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Portage, Spanish students ‘learn to listen’ in school exchange

September 21, 2018

Angela Fernandez hadn’t even set foot in Portage before finding her most memorable experience here.

She and 14 of her peers had completed an eight-hour flight from Leon, Spain, to Chicago, waited another six hours for their delayed flight to leave for Madison and then took an hour-long bus ride to Portage High School, where host families cheered and held cardboard signs adorned with Christmas lights.

“The first thing we saw were all of these Americans waiting for us,” the 16-year-old remembered of their late-night arrival Sept. 8. “We were so tired and feeling so many emotions and also seeing such a big school compared to ours.

In those few moments on a stopped bus, “We realized what we were about to experience,” she said.

Exchange students from Lancia High School will depart Portage on Monday after just over two weeks of lessons in language and culture. Their Portage counterparts in the spring complete the year’s exchange that Portage High School started in 2016-17, held every other year and on opposite years of the school’s German exchange.

During their stay, Spanish students gave presentations about their country to Bartels Middle School students, attended a Milwaukee Brewers game, kayaked at Devil’s Lake State Park, toured the Capitol building and State Street in Madison and enjoyed Kalahari Resorts in Wisconsin Dells, among other activities.

Lancia’s student population of 600 is similar to Portage’s roughly 800, but Leon’s population of 126,000 is significantly larger than Portage’s.

“The exchange opens our minds,” said Valeria Medina, who’s staying with the family of Portage senior Tess Wilson. Differences provide useful perspective. Unlike Portage, Medina noted, Lancia does not possess a gymnasium, extracurricular clubs or standalone rooms for classes like music. Most of the students live in apartments and flats, added Celia Mendez, and so “homes seem bigger and even the distances between places seem huge.”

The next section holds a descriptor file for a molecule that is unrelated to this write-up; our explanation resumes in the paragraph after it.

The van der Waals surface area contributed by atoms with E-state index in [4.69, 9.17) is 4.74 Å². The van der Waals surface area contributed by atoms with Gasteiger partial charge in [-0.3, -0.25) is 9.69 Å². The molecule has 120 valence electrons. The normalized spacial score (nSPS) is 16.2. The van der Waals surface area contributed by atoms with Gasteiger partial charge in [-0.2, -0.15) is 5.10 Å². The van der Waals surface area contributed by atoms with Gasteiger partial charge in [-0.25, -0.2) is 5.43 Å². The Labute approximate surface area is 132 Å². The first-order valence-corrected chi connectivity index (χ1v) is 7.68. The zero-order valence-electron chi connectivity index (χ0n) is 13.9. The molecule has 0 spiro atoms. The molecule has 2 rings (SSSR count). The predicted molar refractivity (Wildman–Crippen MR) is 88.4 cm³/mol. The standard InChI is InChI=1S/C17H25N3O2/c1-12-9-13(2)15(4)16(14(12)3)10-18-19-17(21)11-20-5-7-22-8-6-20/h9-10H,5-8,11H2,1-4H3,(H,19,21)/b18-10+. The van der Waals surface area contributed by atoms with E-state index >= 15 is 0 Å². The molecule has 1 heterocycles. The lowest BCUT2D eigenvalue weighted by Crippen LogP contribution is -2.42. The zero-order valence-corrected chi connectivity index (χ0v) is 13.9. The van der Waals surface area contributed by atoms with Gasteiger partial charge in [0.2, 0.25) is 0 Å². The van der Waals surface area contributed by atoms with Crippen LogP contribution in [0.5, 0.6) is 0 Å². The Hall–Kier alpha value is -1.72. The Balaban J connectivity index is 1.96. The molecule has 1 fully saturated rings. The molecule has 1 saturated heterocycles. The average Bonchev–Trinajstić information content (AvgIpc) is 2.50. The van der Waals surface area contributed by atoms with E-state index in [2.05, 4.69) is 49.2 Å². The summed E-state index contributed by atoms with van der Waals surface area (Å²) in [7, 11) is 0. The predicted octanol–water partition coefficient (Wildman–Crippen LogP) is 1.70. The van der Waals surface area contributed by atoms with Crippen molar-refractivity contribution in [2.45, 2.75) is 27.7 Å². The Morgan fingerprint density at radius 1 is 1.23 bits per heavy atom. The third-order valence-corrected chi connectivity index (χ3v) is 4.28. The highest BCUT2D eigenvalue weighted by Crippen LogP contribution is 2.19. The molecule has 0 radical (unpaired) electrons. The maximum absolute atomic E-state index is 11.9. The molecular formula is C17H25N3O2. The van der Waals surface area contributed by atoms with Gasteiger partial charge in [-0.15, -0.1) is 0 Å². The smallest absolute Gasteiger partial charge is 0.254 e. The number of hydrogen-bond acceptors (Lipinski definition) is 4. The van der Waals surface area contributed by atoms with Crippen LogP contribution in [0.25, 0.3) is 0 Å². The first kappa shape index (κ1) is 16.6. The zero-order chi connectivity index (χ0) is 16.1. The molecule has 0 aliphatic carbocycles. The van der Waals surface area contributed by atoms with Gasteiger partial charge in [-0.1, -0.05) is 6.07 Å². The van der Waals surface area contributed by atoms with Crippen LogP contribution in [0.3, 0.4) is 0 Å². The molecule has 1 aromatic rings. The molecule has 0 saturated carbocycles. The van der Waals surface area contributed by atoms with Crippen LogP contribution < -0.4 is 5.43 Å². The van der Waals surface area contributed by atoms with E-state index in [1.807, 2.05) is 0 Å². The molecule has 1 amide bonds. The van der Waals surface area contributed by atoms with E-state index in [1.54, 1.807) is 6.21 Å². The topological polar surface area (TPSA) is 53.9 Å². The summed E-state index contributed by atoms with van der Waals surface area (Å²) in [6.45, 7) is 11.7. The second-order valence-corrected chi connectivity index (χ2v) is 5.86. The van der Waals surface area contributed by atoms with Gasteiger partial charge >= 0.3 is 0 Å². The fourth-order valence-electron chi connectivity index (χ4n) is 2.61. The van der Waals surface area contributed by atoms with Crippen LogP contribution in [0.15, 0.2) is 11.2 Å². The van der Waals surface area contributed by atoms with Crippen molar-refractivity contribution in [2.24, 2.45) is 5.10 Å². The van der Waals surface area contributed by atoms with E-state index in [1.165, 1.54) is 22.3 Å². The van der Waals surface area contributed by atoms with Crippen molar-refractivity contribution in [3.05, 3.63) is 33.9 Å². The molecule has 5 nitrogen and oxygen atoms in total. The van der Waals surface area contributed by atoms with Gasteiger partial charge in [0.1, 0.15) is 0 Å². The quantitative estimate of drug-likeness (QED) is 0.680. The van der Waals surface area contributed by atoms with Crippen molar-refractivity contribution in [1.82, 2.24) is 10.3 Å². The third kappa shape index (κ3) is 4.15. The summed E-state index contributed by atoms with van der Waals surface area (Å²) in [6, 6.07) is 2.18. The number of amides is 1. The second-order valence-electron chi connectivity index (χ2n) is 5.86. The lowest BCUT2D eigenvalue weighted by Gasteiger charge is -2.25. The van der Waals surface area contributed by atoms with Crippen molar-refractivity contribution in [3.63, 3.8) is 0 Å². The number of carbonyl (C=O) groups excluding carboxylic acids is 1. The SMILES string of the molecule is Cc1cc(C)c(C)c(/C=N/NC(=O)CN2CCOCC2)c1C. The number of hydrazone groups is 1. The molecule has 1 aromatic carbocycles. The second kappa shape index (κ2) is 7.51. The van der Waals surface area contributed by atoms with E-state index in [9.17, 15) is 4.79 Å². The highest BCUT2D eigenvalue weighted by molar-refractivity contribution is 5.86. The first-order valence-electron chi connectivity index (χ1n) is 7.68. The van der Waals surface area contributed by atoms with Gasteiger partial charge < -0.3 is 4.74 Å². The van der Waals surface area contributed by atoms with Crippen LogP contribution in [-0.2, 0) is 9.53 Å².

“We’ve done a lot of walking,” Mendez said.

Fernandez and the others have seen cultural differences ranging from strange meal practices to the lack of physical contact between Americans.

“It is shocking how little physical contact there is,” she said, as Portage Spanish teacher Beth Loomis explained how in Spain everyone greets each other with two kisses.

Americans, it seems, each have their “personal space bubbles,” Loomis said.

Families in Spain set very specific periods for their meals, Medina noted, but in America, “They more or less eat whenever they’re hungry.”

The food itself isn’t much different, the students said, though in Spain there’s more variety. The only food Medina had tried for the first time in America was sushi.

“We definitely eat out more in America,” Wilson realized of cultural differences. “And we eat more processed foods.”

As a host, Wilson said she’s learning about the world — that America is much different from other places, though people generally aren’t so different. She applied for the program because her sister enjoyed it in 2016 and she wanted to experience it for herself.

“People seem to share the same characteristics, and we connect even when there’s a language barrier,” Wilson said. She and Medina have formed a close enough bond they expected to visit each other’s home countries for years to come

In Portage, Medina said, “Everybody has an open mind,” and that’s similar to home. Students had encountered no stereotypes in their trip to America, Fernandez added, and that was surprising.

“One would have guessed that being from Spain, Americans would have a preconceived idea about what we’re like, but it’s not like that at all,” Fernandez said. “The people here take into account the different opinions and points of view.”

An experience like the exchange “teaches you to be more respectful, and you learn to listen and understand others,” Fernandez said. She said she already knows she’ll remember the experience for the rest of her life — amazed by how quickly friendships were formed in Portage.

They grew closer to each other, too, the Spanish students agreed. After Portage, they’ll spend a few more close-quartered days together in New York City.

“This really is about forming relationships,” Loomis said of the exchange program. “Relationships are how you learn about cultures and understand the world is a big place.

“For my students learning Spanish, they see that the language is not something that sits on a piece of paper,” Loomis said.

“It lives and breathes.”

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